Connecticut laws/regulations;

OLR Research Report

The Connecticut General Assembly


August 19, 1994 94-R-0819


FROM: Veronica Rose, Research Associate

RE: Responsibility For Prisoner Transportation

You asked for a legislative history of CGS 6-32d(3) to determine who is responsible for transporting a prisoner who becomes ill while in the high sheriff's custody.

The example you provided involved a prisoner who was brought by a municipal police department to a superior court lockup. While in the lock up, the prisoner claimed that he was ill. As a result, he had to be treated at an area hospital. The high sheriff contends that the police department is responsible for security and transportation arrangements while the prisoner is being treated. The police department claims that the high sheriff is responsible.

Under CGS 6-32d(3), high sheriffs are responsible for the custody of prisoners at courthouses unless there is a courthouse lockup for which local police are responsible. There is no discussion of this provision in the legislative history of the legislation. The legislation began as Raised Bill 5585, An Act Establishing a Prisoner Transportation and Courthouse Security System. It had a public hearing before the Judiciary Committee on February 25, 1980. The committee favorably reported it to the Government Administrations and Elections Committee, which favorably reported it to the Appropriations Committee on March 31. Neither committee held a hearing on the bill. The Appropriations Committee favorably reported the bill to the floor on April 21. On April 25, the House passed it after a brief debate; the Senate passed it on April 30 on the Consent Calendar without debate. The only discussion of the legislation (both in the hearing and in the House) was on a provision that created courthouse security officers.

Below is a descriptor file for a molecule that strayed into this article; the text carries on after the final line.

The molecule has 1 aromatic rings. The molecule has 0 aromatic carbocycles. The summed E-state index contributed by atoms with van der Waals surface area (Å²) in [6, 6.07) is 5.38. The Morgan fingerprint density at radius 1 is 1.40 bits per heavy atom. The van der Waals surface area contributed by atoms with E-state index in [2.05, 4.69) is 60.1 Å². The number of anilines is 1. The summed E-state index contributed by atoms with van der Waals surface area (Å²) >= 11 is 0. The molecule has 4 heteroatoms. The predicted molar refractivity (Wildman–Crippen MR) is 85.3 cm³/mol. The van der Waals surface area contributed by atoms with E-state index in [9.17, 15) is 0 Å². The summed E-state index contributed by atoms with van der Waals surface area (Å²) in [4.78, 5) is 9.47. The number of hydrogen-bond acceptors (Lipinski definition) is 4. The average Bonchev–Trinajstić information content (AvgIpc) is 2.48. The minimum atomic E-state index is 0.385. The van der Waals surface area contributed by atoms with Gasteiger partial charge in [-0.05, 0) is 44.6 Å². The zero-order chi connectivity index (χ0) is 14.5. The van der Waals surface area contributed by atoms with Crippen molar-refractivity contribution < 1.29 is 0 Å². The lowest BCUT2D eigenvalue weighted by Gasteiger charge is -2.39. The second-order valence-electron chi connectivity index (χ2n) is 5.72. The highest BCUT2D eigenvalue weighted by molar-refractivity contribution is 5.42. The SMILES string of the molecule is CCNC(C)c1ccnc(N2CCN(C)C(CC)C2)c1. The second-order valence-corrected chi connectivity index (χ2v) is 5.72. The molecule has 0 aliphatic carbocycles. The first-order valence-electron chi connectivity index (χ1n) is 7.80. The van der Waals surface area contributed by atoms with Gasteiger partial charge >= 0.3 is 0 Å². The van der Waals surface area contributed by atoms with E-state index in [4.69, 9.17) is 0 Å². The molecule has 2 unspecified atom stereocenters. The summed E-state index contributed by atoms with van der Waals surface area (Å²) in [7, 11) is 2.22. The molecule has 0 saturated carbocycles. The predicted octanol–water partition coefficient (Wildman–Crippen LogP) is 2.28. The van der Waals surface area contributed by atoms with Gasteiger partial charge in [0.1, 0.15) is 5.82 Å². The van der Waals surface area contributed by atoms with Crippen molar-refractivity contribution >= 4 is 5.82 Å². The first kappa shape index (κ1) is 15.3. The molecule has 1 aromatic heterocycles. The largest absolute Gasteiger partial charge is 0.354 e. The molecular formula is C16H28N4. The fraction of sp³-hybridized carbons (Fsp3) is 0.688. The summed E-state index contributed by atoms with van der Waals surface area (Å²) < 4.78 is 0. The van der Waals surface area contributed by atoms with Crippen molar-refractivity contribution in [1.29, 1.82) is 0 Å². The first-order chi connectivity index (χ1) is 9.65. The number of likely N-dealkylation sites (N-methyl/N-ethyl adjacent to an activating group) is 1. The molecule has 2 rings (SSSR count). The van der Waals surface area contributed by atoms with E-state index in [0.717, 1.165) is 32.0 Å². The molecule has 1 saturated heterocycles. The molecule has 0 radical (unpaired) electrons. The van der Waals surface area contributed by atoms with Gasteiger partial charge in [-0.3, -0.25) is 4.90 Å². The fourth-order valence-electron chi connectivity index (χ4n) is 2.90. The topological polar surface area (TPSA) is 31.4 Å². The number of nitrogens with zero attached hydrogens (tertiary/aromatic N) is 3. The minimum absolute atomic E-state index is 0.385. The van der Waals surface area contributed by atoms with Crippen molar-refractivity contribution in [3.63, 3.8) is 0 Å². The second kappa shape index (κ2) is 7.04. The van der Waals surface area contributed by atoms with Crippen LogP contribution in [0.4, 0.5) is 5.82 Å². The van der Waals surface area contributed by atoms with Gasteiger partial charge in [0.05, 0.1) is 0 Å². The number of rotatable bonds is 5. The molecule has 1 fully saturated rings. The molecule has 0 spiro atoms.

The law, CGS 6-32d (1) and (2), explicitly gives the high sheriff responsibility to move male prisoners between courthouses in his county and (1) community correction centers until sentencing, (2) other places of confinement after arraignment and until sentencing, and (3) the initial place of confinement after sentencing. It also makes the high sheriff responsible for transporting female prisoners between courthouses in their counties and community correctional centers other than Niantic. It is not clear whether these provisions should be interpreted as excluding the responsibility for transporting prisoners to hospitals and providing security for them while they are there.

The County Sheriffs' Advisory Board has indicated that on some occasions, police departments have attempted to "dump" prisoners who are ill in the high sheriff's custody. In such cases, the high sheriff has refused to take custody of the prisoners and asked the department to take responsibility for them. But exactly what happens when a prisoner becomes ill while in the custody of the sheriffs is unclear. According to James Gasecki, the board's chief fiscal officer, the high sheriff would take the prisoner to the hospital and continue to provide security. But it is not clear whether the high sheriff provides the service because it is his responsibility or because of some understanding with the police department. Bill Kirkby, legislative liaison for the State Police Chiefs Association, suggested that the action taken in the situation you described may be based on an informal understanding between a department and the high sheriff rather than law.

Because of the nature of the dispute, we did not contact the sheriffs or police departments for an interpretation of the question. (Please let us know if you would like us to do this.) There are no court cases on this issue and we do not know how a court would interpret it.

We have attached the public hearing testimony and the floor debate.